The Meaning and Origin of Akhlaq
The word akhlaq is the plural for the word khulq which means disposition. "Disposition" is that faculty (malakah) of the soul which is the source of all those activities that man performs spontaneously without thinking about them. Malakah is a property of the soul which comes into existence through exercise and repetitive practice and is not easily destroyed.
A particular disposition (malakah) may appear in human beings because of one of the following reasons:
1. Natural and physical make up: It is observed that some people are patient while others are touchy and nervous. Some are easily disturbed and saddened while others show greater resistance and resilience.
2. Habit: Which is formed because of continual repetition of certain acts and leads to the emergence of a certain disposition.
3. Practice and conscious effort: Which if continued long enough will eventually lead to the formation of a disposition.
Even though the physical make-up of an individual produces certain dispositions in him, it is by no means true that man has no choice in the matter and is absolutely compelled to abide by the dictates of his physical make-up. On the contrary, since man has the power to choose, he can overcome the dictates of his physical nature through practice and effort, and can acquire the disposition of his choice.
Of course, it should be admitted that those dispositions which are caused by the mental faculties such as intelligence, memory, mental agility, and the like, are not alterable. All other dispositions, however, may be changed according to man's will. Man can control his lust, anger and other emotions and desires, and channel them to edify himself and propel himself along the path of perfection and wisdom.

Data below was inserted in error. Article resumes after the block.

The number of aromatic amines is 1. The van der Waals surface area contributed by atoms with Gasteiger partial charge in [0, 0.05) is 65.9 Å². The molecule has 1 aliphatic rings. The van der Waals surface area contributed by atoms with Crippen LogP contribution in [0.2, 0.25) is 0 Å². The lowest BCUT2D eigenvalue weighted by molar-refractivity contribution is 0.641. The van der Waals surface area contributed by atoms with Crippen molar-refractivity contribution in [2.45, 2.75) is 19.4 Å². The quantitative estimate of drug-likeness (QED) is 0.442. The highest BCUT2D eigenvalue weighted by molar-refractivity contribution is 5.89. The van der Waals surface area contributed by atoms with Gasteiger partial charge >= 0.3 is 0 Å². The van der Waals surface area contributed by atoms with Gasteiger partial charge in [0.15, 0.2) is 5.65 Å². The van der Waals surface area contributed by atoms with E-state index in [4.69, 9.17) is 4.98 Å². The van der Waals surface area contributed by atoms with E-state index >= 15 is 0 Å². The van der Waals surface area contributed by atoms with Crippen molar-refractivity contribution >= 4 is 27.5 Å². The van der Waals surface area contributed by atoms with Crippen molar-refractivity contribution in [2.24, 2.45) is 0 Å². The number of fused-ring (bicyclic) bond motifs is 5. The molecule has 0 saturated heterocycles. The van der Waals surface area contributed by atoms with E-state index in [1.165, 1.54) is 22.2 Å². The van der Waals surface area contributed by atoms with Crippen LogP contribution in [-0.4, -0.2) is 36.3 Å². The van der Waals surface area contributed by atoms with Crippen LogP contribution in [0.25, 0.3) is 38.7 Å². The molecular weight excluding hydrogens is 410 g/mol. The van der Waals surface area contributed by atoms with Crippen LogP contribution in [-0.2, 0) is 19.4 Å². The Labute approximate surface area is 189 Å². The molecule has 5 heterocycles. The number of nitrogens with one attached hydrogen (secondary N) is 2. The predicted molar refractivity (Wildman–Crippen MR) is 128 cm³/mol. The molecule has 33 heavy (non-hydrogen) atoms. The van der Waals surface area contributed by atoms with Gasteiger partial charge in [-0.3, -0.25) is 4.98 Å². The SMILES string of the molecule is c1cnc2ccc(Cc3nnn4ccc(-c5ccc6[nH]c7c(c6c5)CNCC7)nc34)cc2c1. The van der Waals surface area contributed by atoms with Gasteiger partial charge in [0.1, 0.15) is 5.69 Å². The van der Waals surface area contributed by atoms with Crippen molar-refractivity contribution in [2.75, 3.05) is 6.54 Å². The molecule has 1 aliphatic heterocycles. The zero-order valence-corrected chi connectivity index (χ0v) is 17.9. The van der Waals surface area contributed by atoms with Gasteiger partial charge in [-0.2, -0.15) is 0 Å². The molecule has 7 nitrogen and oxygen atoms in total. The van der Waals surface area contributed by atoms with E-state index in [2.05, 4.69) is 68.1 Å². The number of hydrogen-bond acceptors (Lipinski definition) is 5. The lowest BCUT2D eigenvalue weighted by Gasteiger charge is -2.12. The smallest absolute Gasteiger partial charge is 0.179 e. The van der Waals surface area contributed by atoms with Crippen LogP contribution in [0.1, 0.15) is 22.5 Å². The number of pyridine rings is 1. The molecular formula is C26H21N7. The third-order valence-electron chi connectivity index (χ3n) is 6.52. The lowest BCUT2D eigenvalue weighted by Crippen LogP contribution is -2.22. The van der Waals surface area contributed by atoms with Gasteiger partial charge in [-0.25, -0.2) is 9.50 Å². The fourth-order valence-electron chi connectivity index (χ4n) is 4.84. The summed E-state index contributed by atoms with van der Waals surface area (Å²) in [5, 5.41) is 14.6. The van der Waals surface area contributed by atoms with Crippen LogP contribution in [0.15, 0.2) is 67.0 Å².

When we speak of man's capacity to bring about changes in his dispositions, we do not mean that man should destroy his instincts of reproduction or self-preservation. Man could not exist without these instincts. What we mean is that one should avoid going to either extremes in regard to them, and maintain a condition of balance and moderation so that they may perform their functions properly. Just as the seed of a date grows into a fruitful tree through proper care, or a wild horse is trained to serve his master, or a dog is trained to be the lifelong friend and a help to man, so also can man attain perfection and wisdom through self-discipline and intelligent perseverance.
Human perfection has many levels. The greater the amount of self-discipline and effort on the part of the individual, the higher the level of perfection that he would attain. In other words, he stands between two extreme points, the lowest of which is below the level of beasts and the highest of which surpasses even the high station of angels. The human movement between these two extremes is discussed by ilm al-akhlaq or the science of ethics. It is the goal of ethics to raise and guide man from the lowest animal state to that exalted position superior to that of the angels.
The importance of ethics is thus revealed. And it is because of the reasons mentioned above that ethics is considered to be the most exalted and valuable of sciences; since the worth of any science is directly related to the worth of the subject with which it is concerned, and since the subject of the science of ethics is man and the means through which he can attain perfection. Moreover, we know that man is the noblest of creatures, the ultimate purpose of whose existence is to attain perfection; therefore, it follows that ethics is the noblest of all sciences.
In fact, in the past, the philosophers did not consider any or the other fields of learning to be truly independent sciences. They believed that without the science of ethics and spiritual purification, mastery over any other science is not only devoid of any value, but it would in fact lead to the obstruction of insight and ultimate destruction of those who pursue it. That is why it has been said that which means, knowledge is the thickest of veils', which prevents man from seeing the real nature of things.
Adapted from: "Jami' al-Sa'adat" by: "Muhammad Mahdi al-Naraqi"
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